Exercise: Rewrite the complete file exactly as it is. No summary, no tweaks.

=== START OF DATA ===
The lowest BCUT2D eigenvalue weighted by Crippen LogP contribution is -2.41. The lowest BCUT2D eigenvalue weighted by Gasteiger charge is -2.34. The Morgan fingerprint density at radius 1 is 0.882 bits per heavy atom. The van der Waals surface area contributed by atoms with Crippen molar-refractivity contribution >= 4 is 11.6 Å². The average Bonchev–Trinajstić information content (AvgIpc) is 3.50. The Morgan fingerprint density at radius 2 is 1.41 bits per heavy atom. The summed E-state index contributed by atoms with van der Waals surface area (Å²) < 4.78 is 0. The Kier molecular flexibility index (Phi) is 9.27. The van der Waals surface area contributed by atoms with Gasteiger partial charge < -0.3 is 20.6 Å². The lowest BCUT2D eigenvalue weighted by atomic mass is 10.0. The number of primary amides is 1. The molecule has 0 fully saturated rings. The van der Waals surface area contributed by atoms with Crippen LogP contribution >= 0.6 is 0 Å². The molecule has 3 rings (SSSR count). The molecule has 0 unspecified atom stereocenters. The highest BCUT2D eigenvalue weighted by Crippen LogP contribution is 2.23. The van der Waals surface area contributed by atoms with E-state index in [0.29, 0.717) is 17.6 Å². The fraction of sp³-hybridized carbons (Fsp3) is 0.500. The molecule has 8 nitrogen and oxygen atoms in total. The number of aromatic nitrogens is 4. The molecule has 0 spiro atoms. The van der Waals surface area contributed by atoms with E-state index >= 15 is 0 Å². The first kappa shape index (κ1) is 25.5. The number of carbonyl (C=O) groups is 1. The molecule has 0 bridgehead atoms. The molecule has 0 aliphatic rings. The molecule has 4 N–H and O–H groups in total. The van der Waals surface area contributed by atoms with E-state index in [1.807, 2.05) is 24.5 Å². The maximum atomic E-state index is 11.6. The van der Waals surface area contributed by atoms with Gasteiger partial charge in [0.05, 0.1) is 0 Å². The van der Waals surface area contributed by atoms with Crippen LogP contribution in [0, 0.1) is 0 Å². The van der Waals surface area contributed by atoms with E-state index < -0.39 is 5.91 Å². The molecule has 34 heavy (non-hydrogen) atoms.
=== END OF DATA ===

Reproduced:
The lowest BCUT2D eigenvalue weighted by Crippen LogP contribution is -2.41. The lowest BCUT2D eigenvalue weighted by Gasteiger charge is -2.34. The Morgan fingerprint density at radius 1 is 0.882 bits per heavy atom. The van der Waals surface area contributed by atoms with Crippen molar-refractivity contribution >= 4 is 11.6 Å². The average Bonchev–Trinajstić information content (AvgIpc) is 3.50. The Morgan fingerprint density at radius 2 is 1.41 bits per heavy atom. The summed E-state index contributed by atoms with van der Waals surface area (Å²) < 4.78 is 0. The Kier molecular flexibility index (Phi) is 9.27. The van der Waals surface area contributed by atoms with Gasteiger partial charge < -0.3 is 20.6 Å². The lowest BCUT2D eigenvalue weighted by atomic mass is 10.0. The number of primary amides is 1. The molecule has 0 fully saturated rings. The van der Waals surface area contributed by atoms with Crippen LogP contribution >= 0.6 is 0 Å². The molecule has 3 rings (SSSR count). The molecule has 0 unspecified atom stereocenters. The highest BCUT2D eigenvalue weighted by Crippen LogP contribution is 2.23. The van der Waals surface area contributed by atoms with E-state index in [0.29, 0.717) is 17.6 Å². The fraction of sp³-hybridized carbons (Fsp3) is 0.500. The molecule has 8 nitrogen and oxygen atoms in total. The number of aromatic nitrogens is 4. The molecule has 0 spiro atoms. The van der Waals surface area contributed by atoms with E-state index >= 15 is 0 Å². The first kappa shape index (κ1) is 25.5. The number of carbonyl (C=O) groups is 1. The molecule has 0 bridgehead atoms. The molecule has 0 aliphatic rings. The molecule has 4 N–H and O–H groups in total. The van der Waals surface area contributed by atoms with E-state index in [1.807, 2.05) is 24.5 Å². The maximum atomic E-state index is 11.6. The van der Waals surface area contributed by atoms with Gasteiger partial charge in [0.05, 0.1) is 0 Å². The van der Waals surface area contributed by atoms with Crippen LogP contribution in [0, 0.1) is 0 Å². The van der Waals surface area contributed by atoms with E-state index < -0.39 is 5.91 Å². The molecule has 34 heavy (non-hydrogen) atoms.